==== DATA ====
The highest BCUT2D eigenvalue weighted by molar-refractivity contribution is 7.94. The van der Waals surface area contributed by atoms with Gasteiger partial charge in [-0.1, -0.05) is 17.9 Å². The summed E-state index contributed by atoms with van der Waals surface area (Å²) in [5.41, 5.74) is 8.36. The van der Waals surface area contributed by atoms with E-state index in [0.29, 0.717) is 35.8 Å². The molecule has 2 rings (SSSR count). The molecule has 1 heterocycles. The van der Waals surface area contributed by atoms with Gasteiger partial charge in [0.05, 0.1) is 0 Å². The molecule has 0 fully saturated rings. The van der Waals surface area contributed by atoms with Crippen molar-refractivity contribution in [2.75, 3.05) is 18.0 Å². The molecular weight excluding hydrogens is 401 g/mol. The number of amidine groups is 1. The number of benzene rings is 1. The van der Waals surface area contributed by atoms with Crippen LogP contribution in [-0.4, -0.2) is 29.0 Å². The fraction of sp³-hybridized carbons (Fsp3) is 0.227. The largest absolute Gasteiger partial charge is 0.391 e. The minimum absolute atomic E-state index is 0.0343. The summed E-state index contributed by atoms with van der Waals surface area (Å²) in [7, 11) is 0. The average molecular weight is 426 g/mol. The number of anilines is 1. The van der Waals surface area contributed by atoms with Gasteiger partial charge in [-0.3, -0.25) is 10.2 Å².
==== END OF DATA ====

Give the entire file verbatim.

The highest BCUT2D eigenvalue weighted by molar-refractivity contribution is 7.94. The van der Waals surface area contributed by atoms with Gasteiger partial charge in [-0.1, -0.05) is 17.9 Å². The summed E-state index contributed by atoms with van der Waals surface area (Å²) in [5.41, 5.74) is 8.36. The van der Waals surface area contributed by atoms with E-state index in [0.29, 0.717) is 35.8 Å². The molecule has 2 rings (SSSR count). The molecule has 1 heterocycles. The van der Waals surface area contributed by atoms with Gasteiger partial charge in [0.05, 0.1) is 0 Å². The molecule has 0 fully saturated rings. The van der Waals surface area contributed by atoms with Crippen molar-refractivity contribution in [2.75, 3.05) is 18.0 Å². The molecular weight excluding hydrogens is 401 g/mol. The number of amidine groups is 1. The number of benzene rings is 1. The van der Waals surface area contributed by atoms with Crippen LogP contribution in [-0.4, -0.2) is 29.0 Å². The fraction of sp³-hybridized carbons (Fsp3) is 0.227. The largest absolute Gasteiger partial charge is 0.391 e. The minimum absolute atomic E-state index is 0.0343. The summed E-state index contributed by atoms with van der Waals surface area (Å²) in [7, 11) is 0. The average molecular weight is 426 g/mol. The number of anilines is 1. The van der Waals surface area contributed by atoms with Gasteiger partial charge in [-0.3, -0.25) is 10.2 Å².